URS   Soviet Union SOV (1968 W)
YUG   Yugoslavia JUG (1956–1960, 1968 W), YUS (1964 S)
ZZX   Mixed teams

Obsolete codesEdit

Code Nation (NOC) Years Notes
IHO   Dutch East Indies 1934–1938 Now   Indonesia (INA)
BIR   Burma 1948–1988 Now   Myanmar (MYA)
CEY   Ceylon 1948–1972 Now   Sri Lanka (SRI)
DAH   Dahomey 1964–1976 Now   Benin (BEN)
GUI   British Guiana 1948–1964 Now   Guyana (GUY)
HBR   British Honduras 1968–1972 Now   Belize (BIZ)
KHM   Khmer Republic 1972–1976 Now   Cambodia (CAM)
MAL   Malaya 1956–1960 Competed independently prior to the formation of Malaysia in 1963.
Now   Malaysia (MAS)
NBO   North Borneo 1956
NRH   Northern Rhodesia 1964 Now   Zambia (ZAM)
RAU   United Arab Republic 1960 Now   Egypt (EGY)
and   Syria (SYR)
RHO   Rhodesia 1960–1972 Now   Zimbabwe (ZIM)
ROC   Republic of China 1932–1976 Now competing under the name   Chinese Taipei (TPE)
SAA   Saar 1952 Competed independently prior to rejoining   West Germany (FRG) in 1957
UAR   United Arab Republic 1964–1968 Now   Egypt (EGY)
VOL   Upper Volta 1972–1984 Now   Burkina Faso (BUR)
YAR   North Yemen 1984–1988 Competed independently prior to Yemeni unification in 1990.
Now   Yemen (YEM)
YMD   South Yemen 1988
ZAI   Zaire 1972–1996 Now   Democratic Republic of the Congo (COD)
——   Gold Coast 1952 Now   Ghana (GHA)

Two other significant code changes have occurred, both because of a change in the nation's designation as used by the IOC:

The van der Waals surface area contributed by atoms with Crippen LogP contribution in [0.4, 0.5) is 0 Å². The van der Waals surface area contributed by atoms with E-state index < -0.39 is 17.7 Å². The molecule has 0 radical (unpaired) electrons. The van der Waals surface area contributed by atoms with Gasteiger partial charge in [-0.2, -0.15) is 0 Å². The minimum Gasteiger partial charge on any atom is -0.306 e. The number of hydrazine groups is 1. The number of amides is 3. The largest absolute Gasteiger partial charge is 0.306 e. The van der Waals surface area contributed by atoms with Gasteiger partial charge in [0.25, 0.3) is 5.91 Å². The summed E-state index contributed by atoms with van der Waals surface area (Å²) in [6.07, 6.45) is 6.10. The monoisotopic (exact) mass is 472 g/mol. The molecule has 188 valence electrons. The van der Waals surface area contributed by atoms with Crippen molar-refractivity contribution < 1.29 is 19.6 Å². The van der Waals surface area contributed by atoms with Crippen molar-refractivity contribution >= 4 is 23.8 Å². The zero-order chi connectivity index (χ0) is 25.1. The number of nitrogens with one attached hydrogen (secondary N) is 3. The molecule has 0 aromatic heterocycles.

• HOL was changed to NED for the Netherlands for the 1992 Games, reflecting the change in designation from Holland.
  • IRN was changed to IRI for Iran for the 1992 Games, reflecting the change in designation to Islamic Republic of Iran.

Special codes for OlympicsEdit

Code Nation/Team Years Notes
ANZ   Australasia 1908–1912 Used in the IOC's medal database[6] to identify the team from Australasia, composed of athletes from both Australia and New Zealand for the 1908 and 1912 Games. By 1920, both nations competed separately.
COR   Korea 2018 Used for a unified Korean ice hockey team at the 2018 Winter Olympics. Also used when the delegations of the two Korean NOCs enter together during the opening ceremony.[7]
EUA   United Team of Germany 1956–1964 Used in the IOC's medal database[6] to identify the United Team of Germany, composed of athletes representing the NOCs of both East Germany and West Germany for the 1956–1964 Games. At the time, the team was simply known as Germany in the official reports for those six Games.